Since the New Testament church is the mature outgrowth of the “church in the wilderness” (Acts 7:38), such divinely initiated orderliness must be her hallmark as well. This is why such structure begins to manifest itself rather quickly when the New Testament church, at the initiative of the congregation at Jerusalem, already convenes in Acts 15 for what is called the Council or Synod of Jerusalem. The leaders of the church recognized that the collective wisdom of all the churches was needed to arrive at a biblical decision regarding the question whether Gentile Christians needed to be circumcised.
This recognition that everything in the church must “be done decently and in order” surfaced rather quickly again after the Protestant Reformation. John Calvin, the great Reformer of Geneva, realized that church government also needed to be Reformed. Or to put it differently, the principle of “sola Scriptura Scripture Alone” needed to be applied again to church government. This resulted in the formulation of Calvin’s famous Ordonnances Ecclesiastiques (Ecclesiastical Ordinances).
These Ecclesiastical Ordinances of the Reformed Church of Geneva became the foundation for the further development of Reformed Church Order during the century that followed the Reformation. This culminated in the adoption of the Church Order of Dort by the famous Synod of Dort (1618-1619). So the Church Order stems from Calvin’s formulation of the biblical principles of church polity, and is therefore a Reformation document.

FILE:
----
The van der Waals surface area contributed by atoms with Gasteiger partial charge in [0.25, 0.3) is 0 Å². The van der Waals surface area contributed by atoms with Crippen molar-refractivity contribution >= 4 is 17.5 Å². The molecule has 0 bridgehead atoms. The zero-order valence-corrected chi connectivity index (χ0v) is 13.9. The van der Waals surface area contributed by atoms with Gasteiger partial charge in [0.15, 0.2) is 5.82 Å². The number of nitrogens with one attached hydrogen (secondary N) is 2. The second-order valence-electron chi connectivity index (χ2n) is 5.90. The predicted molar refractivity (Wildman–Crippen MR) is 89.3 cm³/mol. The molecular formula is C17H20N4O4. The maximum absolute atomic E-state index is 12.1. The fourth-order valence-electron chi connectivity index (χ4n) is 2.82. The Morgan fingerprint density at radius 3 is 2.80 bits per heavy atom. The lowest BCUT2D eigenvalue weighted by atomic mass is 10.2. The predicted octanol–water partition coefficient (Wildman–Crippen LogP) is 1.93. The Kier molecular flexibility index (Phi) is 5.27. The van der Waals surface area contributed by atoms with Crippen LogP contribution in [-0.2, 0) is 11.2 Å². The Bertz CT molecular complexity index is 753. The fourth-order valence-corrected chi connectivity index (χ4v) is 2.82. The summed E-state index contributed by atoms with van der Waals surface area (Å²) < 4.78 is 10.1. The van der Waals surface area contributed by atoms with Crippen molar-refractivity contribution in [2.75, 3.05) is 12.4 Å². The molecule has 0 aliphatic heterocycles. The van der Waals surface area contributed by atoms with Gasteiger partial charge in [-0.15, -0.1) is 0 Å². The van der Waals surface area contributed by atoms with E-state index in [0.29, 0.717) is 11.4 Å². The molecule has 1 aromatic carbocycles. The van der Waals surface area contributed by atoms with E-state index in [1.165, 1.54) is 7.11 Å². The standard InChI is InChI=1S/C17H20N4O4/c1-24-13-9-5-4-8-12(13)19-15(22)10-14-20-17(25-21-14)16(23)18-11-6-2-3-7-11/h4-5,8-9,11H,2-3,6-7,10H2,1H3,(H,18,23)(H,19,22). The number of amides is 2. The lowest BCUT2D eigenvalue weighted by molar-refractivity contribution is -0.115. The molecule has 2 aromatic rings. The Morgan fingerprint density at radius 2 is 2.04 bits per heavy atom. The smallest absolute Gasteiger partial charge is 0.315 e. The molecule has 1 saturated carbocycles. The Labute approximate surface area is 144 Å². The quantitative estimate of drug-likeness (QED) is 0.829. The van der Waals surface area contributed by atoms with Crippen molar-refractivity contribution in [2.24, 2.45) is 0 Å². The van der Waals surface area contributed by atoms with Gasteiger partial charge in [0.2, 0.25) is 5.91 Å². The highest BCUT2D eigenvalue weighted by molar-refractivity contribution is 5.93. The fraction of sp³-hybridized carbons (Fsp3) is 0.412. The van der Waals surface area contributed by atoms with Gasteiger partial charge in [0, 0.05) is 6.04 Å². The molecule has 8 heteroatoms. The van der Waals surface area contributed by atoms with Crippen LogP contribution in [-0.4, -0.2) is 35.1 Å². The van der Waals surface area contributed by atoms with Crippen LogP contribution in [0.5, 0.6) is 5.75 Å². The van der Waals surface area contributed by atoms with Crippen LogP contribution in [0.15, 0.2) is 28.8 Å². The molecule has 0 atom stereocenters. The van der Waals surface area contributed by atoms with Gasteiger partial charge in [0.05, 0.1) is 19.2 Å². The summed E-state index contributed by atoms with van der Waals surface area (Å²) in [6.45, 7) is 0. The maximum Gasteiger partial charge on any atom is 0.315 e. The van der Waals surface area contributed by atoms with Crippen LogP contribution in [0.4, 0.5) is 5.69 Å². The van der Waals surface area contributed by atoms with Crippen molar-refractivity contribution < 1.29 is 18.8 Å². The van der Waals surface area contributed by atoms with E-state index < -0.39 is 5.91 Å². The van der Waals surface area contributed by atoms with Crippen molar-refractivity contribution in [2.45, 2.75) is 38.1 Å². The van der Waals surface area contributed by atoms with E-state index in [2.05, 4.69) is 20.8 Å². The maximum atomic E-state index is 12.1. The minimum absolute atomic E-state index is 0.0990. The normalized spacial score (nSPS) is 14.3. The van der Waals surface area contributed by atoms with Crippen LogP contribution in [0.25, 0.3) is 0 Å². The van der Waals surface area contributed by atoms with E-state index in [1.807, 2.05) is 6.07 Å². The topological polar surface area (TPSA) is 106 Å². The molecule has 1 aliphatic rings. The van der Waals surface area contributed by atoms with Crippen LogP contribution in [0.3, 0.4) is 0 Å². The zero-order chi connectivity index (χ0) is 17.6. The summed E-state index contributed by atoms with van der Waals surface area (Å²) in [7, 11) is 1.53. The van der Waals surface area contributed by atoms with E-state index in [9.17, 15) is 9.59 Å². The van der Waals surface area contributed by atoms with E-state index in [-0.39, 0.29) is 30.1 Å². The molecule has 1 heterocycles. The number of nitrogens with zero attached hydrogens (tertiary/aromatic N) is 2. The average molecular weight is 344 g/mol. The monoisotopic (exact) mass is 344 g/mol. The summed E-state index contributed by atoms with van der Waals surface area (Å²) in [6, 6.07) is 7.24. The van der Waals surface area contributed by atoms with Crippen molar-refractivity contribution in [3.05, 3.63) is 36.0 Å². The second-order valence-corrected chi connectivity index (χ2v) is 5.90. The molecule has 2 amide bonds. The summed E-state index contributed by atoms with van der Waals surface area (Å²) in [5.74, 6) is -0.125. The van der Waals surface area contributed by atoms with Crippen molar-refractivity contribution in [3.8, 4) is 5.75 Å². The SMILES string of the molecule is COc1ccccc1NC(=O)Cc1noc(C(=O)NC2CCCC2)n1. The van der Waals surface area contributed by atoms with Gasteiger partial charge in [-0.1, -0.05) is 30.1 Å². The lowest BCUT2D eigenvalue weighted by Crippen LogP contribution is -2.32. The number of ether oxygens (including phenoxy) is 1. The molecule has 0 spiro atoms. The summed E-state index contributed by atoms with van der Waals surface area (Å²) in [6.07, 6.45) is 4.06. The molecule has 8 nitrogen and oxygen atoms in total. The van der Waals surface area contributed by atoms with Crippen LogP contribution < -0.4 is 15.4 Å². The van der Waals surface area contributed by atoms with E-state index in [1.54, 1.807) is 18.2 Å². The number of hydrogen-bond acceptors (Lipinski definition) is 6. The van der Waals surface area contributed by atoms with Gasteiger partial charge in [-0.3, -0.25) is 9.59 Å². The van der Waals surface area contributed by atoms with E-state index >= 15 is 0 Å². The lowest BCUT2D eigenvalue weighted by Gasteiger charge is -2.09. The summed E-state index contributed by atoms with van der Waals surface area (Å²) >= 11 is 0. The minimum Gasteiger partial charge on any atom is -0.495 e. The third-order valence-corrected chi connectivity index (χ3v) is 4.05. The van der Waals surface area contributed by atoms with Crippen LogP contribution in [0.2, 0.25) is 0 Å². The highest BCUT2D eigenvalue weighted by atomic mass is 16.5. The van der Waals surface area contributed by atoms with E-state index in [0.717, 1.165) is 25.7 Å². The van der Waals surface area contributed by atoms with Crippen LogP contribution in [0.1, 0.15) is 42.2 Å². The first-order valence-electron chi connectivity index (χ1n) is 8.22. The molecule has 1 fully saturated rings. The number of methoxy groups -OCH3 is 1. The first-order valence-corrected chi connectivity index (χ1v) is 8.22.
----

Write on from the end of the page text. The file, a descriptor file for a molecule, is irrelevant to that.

What needs to be understood about this Calvinist Church Order, however, is that it is not merely a collection of human rules. Each individual article, and the Church Order as a whole, is an expression of principles extracted from the Word of God, and is therefore a compendium of Scripture’s teachings regarding the government of God’s church. Let’s briefly examine these biblical principles that are embedded throughout the Church Order.
Christ alone is the King of the church, a church purchased with His blood.
The church is not a democracy. Instead, it is a theocracy, governed directly by the Son of God, the Lord Jesus Christ. His Word alone (sola Scriptura) is the rule by which He governs His church. Even though there is a democratic element in the election of office-bearers, the church is emphatically not governed by the people and for the people. Rather, it is governed by Christ and for the glory of Christ.